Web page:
Part Japanese izakaya and part Texas smokehouse, Kemuri Tatsu-Ya delivers a playful mashup of the two cuisines alongside a sophisticated cocktail program. The menu includes playful bites like Cornbread Taiyaki, seafood, meat and veggie skewers, and fried chicken thigh bites. Favorites include the brisket and gouda “Hot Pocketz”. Cocktails like the Matcha Painkiller—served in a Maneki-Neko (aka lucky cat)—are a testament to the culture of quirkiness at Kemuri.

  • Restaurants
  • South River City
  • price 2 of 4

Catch the throwback vibe at this retro-style diner complete with a vintage jukebox and checkered tile. The cafe opens early with options like the famous matzo ball caldo as well as crêpes and omelets. For dinner, indulge in bone marrow Bolognese with handkerchief pasta, kale and parmesan. Take advantage of their daily Happy Hour specials or Pub Nights on Sundays with pub-style Indian food, British Invasion music, and pints of Old Speckled Hen.

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  • Restaurants
  • Barbecue
  • Central East Austin
  • price 2 of 4

Franklin Barbecue produces some of the best brisket on the planet, and the line forms early at this lunch-only spot. James Beard Award winner Aaron Franklin seasons and smokes his brisket to juicy perfection. It’s so good that people queue up and wait up to four hours for a taste. The line has become an experience in itself, as hungry patrons arrive early in the morning with chairs, drinks and a willingness to chat with strangers.

  • Restaurants
  • Mexican
  • Town Lake
  • price 3 of 4

From James Beard Award semifinalist chef Iliana de la Vega, this upscale Rainey Street restaurant is an Oaxacan oasis on a bustling bar street. Mexican fare is well represented on the menu in dishes like mole, seasonal ceviche and tostadas. Traditional cooking methods are used, and ingredients are fresh and responsibly sourced. If your meal leaves you craving a firsthand experience, check out their culinary tours to Oaxaca and Mexico City.

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  • Restaurants
  • Mexican
  • Downtown
  • price 3 of 4

At Suerte, Chef Fermin Nunez uses local heirloom corn to craft his upscale Mexican dishes, which include goat barbacoa with handmade tortillas and tetela al carbon. A sizeable mezcal and tequila menu are available, and you'll find both spirits in Suerte's specialty cocktails like the Don Dario with reposado tequila, tamarindo, sarsparilla, and lime.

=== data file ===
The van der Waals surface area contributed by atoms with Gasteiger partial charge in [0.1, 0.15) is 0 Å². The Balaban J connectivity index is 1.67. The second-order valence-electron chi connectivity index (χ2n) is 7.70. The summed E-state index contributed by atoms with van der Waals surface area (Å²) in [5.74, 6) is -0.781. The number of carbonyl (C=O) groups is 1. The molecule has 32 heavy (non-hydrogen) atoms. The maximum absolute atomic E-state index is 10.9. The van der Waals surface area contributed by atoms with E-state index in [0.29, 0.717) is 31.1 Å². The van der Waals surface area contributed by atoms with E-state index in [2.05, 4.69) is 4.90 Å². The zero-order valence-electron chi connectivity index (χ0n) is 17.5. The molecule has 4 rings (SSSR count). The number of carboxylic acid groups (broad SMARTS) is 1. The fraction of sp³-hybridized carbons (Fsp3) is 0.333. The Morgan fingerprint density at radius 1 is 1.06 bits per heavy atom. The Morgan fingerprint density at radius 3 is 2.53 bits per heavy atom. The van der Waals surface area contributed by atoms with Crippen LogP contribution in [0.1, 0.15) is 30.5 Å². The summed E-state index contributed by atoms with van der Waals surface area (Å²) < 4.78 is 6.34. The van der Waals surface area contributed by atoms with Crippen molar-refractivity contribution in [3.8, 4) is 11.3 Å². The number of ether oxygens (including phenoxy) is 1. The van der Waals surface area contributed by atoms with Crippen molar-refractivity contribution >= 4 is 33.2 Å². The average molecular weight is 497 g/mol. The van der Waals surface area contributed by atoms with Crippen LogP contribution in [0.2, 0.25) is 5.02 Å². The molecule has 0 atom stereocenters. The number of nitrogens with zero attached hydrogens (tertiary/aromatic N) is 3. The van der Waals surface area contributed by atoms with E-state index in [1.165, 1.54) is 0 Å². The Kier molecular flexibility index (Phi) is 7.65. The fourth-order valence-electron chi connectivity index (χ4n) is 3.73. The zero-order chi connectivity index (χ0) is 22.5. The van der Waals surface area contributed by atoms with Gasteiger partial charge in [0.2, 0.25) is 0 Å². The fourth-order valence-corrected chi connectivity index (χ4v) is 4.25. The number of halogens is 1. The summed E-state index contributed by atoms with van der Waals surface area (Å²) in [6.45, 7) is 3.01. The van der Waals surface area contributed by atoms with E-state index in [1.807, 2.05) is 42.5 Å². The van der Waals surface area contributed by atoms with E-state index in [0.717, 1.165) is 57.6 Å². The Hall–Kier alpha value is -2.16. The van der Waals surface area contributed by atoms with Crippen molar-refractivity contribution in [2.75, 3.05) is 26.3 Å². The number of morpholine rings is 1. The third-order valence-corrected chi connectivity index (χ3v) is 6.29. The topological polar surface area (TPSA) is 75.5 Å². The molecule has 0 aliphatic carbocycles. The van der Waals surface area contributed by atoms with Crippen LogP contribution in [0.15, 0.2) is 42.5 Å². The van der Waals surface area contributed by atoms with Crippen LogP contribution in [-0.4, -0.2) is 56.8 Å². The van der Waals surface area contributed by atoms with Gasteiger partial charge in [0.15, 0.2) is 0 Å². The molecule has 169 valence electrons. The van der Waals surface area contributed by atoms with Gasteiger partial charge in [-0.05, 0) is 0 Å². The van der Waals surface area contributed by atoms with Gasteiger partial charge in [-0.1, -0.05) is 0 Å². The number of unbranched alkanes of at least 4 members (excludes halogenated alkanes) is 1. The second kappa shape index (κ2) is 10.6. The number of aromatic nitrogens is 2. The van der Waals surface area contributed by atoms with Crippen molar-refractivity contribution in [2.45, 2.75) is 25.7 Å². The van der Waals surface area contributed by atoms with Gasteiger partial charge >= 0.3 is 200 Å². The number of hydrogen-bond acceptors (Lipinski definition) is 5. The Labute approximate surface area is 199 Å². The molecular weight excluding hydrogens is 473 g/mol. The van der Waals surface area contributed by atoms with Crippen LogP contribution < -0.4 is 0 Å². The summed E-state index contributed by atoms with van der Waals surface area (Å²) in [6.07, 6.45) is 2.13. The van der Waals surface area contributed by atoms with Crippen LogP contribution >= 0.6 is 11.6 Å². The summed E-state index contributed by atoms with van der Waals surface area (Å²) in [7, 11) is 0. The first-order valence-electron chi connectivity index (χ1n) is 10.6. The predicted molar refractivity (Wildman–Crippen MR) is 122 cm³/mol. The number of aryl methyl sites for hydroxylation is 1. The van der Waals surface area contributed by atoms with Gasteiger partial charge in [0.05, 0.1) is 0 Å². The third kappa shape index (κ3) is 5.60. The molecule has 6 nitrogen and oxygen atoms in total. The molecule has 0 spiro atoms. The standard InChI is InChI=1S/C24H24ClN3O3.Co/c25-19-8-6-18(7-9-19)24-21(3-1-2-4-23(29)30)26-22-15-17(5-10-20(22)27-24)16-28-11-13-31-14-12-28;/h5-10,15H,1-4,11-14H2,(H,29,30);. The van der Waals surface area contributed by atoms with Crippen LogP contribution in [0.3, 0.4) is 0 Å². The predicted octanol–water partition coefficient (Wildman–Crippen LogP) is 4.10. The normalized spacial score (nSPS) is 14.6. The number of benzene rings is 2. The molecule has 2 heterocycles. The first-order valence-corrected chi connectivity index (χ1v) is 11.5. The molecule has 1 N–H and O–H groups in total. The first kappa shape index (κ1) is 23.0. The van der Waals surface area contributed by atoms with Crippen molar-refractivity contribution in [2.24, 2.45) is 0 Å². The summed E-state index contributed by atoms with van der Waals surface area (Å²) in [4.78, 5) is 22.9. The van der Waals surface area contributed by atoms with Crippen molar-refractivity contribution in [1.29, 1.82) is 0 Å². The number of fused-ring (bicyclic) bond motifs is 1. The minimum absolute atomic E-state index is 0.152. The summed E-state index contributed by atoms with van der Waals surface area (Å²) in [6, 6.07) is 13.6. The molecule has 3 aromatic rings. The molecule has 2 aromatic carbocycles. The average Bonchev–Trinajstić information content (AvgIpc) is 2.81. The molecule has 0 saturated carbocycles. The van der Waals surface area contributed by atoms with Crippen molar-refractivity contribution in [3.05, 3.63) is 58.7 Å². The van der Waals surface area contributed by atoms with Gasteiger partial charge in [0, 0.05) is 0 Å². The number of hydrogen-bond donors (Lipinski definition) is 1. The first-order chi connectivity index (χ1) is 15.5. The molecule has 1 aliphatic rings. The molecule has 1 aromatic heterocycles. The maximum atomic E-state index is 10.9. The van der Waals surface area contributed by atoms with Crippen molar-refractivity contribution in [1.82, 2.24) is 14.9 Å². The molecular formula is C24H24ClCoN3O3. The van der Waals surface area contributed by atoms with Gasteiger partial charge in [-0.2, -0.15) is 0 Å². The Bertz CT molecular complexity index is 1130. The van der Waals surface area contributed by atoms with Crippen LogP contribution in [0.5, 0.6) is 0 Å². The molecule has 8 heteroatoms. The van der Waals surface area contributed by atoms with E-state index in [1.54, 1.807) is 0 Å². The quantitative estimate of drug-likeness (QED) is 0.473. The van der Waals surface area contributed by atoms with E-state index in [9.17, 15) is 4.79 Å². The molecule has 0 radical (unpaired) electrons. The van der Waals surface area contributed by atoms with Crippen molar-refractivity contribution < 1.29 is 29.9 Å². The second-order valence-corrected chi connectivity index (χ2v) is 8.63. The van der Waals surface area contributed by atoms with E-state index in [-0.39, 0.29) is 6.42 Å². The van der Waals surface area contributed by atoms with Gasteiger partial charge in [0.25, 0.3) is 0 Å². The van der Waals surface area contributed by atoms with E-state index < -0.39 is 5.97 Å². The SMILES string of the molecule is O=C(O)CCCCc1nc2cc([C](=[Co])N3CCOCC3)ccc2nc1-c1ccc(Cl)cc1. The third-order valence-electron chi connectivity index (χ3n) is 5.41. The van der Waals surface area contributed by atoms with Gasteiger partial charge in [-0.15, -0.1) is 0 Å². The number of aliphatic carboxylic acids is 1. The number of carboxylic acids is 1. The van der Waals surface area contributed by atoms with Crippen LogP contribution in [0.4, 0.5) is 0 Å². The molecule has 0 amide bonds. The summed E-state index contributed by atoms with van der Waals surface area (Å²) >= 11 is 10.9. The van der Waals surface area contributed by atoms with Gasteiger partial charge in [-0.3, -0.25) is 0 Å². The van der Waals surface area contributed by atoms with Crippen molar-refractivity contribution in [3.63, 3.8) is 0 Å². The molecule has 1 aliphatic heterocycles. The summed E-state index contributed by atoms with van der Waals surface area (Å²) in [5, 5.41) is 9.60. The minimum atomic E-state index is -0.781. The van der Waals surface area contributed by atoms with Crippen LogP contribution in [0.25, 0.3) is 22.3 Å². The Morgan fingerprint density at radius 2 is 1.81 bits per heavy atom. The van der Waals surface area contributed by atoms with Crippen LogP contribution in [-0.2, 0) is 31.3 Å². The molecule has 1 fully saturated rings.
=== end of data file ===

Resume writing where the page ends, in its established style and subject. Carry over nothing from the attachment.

This Downtown modern Mexican is from Chef Philip Speer, formerly of Uchi, and a team of culinary heavy-hitters. The menu features ingredients native to Mexico and influenced by Mexico City’s food scene. There’s a Texas flare though, which results in standouts like huauzontle fritters, bone marrow tacos with hoja santa-pecan gremolata, and masa spaetzle. The impressive bar list features classic cocktail twists like the mole Old Fashioned and more than 100 agave-based spirits.

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  • Restaurants
  • French
  • Govalle
  • price 3 of 4

Justine’s is located just East of where most Austinites are comfortable hanging out. Upon entering though, you'll feel instantly transported to another place—one clad in deep reds, emerald-green velvet and lit by vintage chandeliers. If you’re a sucker for ambiance, you’ll embrace the fact that your dinner will take place over a couple of hours - it’s a great after-bar spot for indulging in cuisine that’s decidedly classic French. Order the escargot Bourguignonne, salade de crabe, steak frites, and a Sazerac—or three.

  • Restaurants
  • Pizza
  • East Cesar Chavez
  • price 1 of 4

Brothers Zane and Brandon Hunt opened the first Via 313 trailer in 2011; it was named after the zip code in Detroit where they grew up. It's pure Detroit-style here: The pies are square, the edges laced with crispy burnt cheese, and the sauce is dolloped on top. The menu offers great out-of-the-box options, but don't miss a more simple option: “The Detroiter” features smoked pepperoni under the cheese and natural casing pepperoni on top.

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  • Restaurants
  • Japanese
  • Bouldin
  • price 3 of 4

James Beard Award-winning chef Tyson Cole opened Uchi in 2003 to immediate critical acclaim. Fish is flown in fresh from Tokyo, and traditional techniques mix with unexpected ingredients. Some of the most loved selections include the Machi Cure (smoked yellowtail, yucca crisp, Marcona almond, Asian pear) and the Zero Sen roll (yellowtail, avocado, cilantro, shallot, tobiko, yuzu). Check out the daily happy hours for extra accessible options.